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Historical Fiction Stories
1. Pax Semper
2. No Warning Whatsoever. ... : Joplin, Misso
3. Kueidu'ifr gone a viking
4. The Boat: A Refugee's Story. (Part Five)
5. Paul Goes Postal
6. Paul Goes Postal
7. Abused Child
8. The Search For Papa. (Part Four)
9. Review: The Boy in the Striped Pajamas
10. Pax Quater
11. Kueidu'ifr Paris on the Seine
12. Pax Fides
13. The Unforgiving Storm. (Hurricane Katrina,
14. Haida Gwaii
15. One Boot Jackson
16. Pax Continuum
17. Nazi POW #6217. (Part Three)
18. PAX
19. The Golden Words
20. Our Human Trek and the Eternal Questions

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Our Hart, Episode 38!
By Lloyd Lofthouse   

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Robert Hart arrived in China in 1854. By the time he left in 1908, he was the most powerful Westerner in China's history and the only foreigner the Emperor of China trusted. His love and dedication to China was born from the love for one woman—a love story Robert wanted to hide from the world. I spent a decade exploring China and Hart's life to discover this story.


            After Robert had accepted the job with the Imperial government, he promoted Guan-jiah. Instead of being a servant, Guan-jiah managed a dozen. Robert didn’t want to leave the courtyards full of dead plants, so he made Guan-jiah responsible for landscaping the gardens.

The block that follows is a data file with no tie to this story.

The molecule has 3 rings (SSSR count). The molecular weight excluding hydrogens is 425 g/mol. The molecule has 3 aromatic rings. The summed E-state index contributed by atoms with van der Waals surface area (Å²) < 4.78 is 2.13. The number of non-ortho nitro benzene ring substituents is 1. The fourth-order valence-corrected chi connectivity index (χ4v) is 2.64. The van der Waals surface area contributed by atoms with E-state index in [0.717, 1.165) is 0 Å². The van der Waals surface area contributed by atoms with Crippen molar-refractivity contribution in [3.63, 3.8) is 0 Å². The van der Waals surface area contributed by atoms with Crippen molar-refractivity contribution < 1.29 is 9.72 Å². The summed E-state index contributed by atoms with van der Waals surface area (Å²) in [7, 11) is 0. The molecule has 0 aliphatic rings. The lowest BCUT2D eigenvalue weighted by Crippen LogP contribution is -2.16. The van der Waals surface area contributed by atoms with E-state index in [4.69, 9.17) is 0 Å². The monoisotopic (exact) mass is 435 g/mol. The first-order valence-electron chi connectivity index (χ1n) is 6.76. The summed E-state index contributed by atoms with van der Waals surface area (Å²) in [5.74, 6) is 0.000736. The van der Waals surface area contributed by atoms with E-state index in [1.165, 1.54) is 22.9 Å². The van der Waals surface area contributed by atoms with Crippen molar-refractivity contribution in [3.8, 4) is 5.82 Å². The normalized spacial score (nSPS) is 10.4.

*    *    *
            When Guan-jiah finished the first courtyard, he called Robert to see it. “What do you think, Master?”
            “I’m speechless.” He was amazed and didn’t know what to say. It was early evening and a half-moon was glowing in the sky. He stood in the garden’s center and felt as if he were in the mountains surrounded by a forest.
            “How did you do it?” he asked.
            “Do what, Master?”
            “Design this space so it feels ten times larger than it is. I can see the glowing moon. I like that. These trees and plants don’t block the view.”
            “My plan would have failed if the trees were thick enough to cover the beauty of the night sky.” Guan-jiah pointed at the open space that revealed the moon. “I made sure not to fill that part of the sky.”
            Robert studied the pile of boulders. They looked as if they were leaning against the side of a mountain. There had been a fountain there. Now there was a waterfall with a brook flowing through the boulders. Behind the boulders was a tall stand of bamboo that hid the house. Other, smaller trees were planted among the climbing pile of boulders and the scene looked as if it had been plucked from the wilderness. In fact, it felt as if the house didn’t exist. “Who did you learn this from?” he asked. The garden calmed him.
            “From Li Liwen,” Guan-jiah replied. “He lived during the seventeenth century, and Shen Fu, who lived at the end of the eighteenth century. Liwen said, 'First, we look at the hills in the painting; then we look at the painting in the hills.’